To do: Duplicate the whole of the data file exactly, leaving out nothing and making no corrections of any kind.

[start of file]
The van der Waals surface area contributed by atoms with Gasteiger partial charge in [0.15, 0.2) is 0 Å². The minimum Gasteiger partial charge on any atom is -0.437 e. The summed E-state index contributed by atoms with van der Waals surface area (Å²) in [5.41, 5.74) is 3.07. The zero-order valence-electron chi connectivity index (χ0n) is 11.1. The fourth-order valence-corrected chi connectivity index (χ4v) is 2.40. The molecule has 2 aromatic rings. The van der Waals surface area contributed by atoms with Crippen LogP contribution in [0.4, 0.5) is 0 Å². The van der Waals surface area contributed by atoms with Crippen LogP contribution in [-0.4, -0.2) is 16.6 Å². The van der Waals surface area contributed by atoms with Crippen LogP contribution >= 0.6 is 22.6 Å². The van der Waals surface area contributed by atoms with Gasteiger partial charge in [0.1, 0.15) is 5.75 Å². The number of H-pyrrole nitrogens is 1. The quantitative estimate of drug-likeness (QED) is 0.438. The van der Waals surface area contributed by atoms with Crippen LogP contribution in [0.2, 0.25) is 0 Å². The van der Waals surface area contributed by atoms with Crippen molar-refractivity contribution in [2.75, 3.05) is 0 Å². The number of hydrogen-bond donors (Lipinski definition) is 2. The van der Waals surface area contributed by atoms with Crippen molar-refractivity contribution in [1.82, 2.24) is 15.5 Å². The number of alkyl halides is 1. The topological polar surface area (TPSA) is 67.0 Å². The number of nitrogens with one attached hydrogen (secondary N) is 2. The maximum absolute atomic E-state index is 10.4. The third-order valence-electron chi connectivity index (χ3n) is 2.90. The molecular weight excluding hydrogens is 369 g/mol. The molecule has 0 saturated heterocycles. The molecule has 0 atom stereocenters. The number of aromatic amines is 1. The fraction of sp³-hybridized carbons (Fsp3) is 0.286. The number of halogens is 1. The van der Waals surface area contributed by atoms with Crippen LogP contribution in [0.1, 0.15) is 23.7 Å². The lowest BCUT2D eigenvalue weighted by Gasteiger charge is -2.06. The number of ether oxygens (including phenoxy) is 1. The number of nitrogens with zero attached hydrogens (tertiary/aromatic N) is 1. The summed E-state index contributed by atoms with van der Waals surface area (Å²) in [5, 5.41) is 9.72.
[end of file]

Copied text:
The van der Waals surface area contributed by atoms with Gasteiger partial charge in [0.15, 0.2) is 0 Å². The minimum Gasteiger partial charge on any atom is -0.437 e. The summed E-state index contributed by atoms with van der Waals surface area (Å²) in [5.41, 5.74) is 3.07. The zero-order valence-electron chi connectivity index (χ0n) is 11.1. The fourth-order valence-corrected chi connectivity index (χ4v) is 2.40. The molecule has 2 aromatic rings. The van der Waals surface area contributed by atoms with Crippen LogP contribution in [0.4, 0.5) is 0 Å². The van der Waals surface area contributed by atoms with Crippen LogP contribution in [-0.4, -0.2) is 16.6 Å². The van der Waals surface area contributed by atoms with Crippen LogP contribution >= 0.6 is 22.6 Å². The van der Waals surface area contributed by atoms with Gasteiger partial charge in [0.1, 0.15) is 5.75 Å². The number of H-pyrrole nitrogens is 1. The quantitative estimate of drug-likeness (QED) is 0.438. The van der Waals surface area contributed by atoms with Crippen LogP contribution in [0.2, 0.25) is 0 Å². The van der Waals surface area contributed by atoms with Crippen molar-refractivity contribution in [2.75, 3.05) is 0 Å². The number of hydrogen-bond donors (Lipinski definition) is 2. The van der Waals surface area contributed by atoms with Crippen molar-refractivity contribution in [1.82, 2.24) is 15.5 Å². The number of alkyl halides is 1. The topological polar surface area (TPSA) is 67.0 Å². The number of nitrogens with one attached hydrogen (secondary N) is 2. The maximum absolute atomic E-state index is 10.4. The third-order valence-electron chi connectivity index (χ3n) is 2.90. The molecular weight excluding hydrogens is 369 g/mol. The molecule has 0 saturated heterocycles. The molecule has 0 atom stereocenters. The number of aromatic amines is 1. The fraction of sp³-hybridized carbons (Fsp3) is 0.286. The number of halogens is 1. The van der Waals surface area contributed by atoms with Crippen LogP contribution in [0.1, 0.15) is 23.7 Å². The lowest BCUT2D eigenvalue weighted by Gasteiger charge is -2.06. The number of ether oxygens (including phenoxy) is 1. The number of nitrogens with zero attached hydrogens (tertiary/aromatic N) is 1. The summed E-state index contributed by atoms with van der Waals surface area (Å²) in [5, 5.41) is 9.72.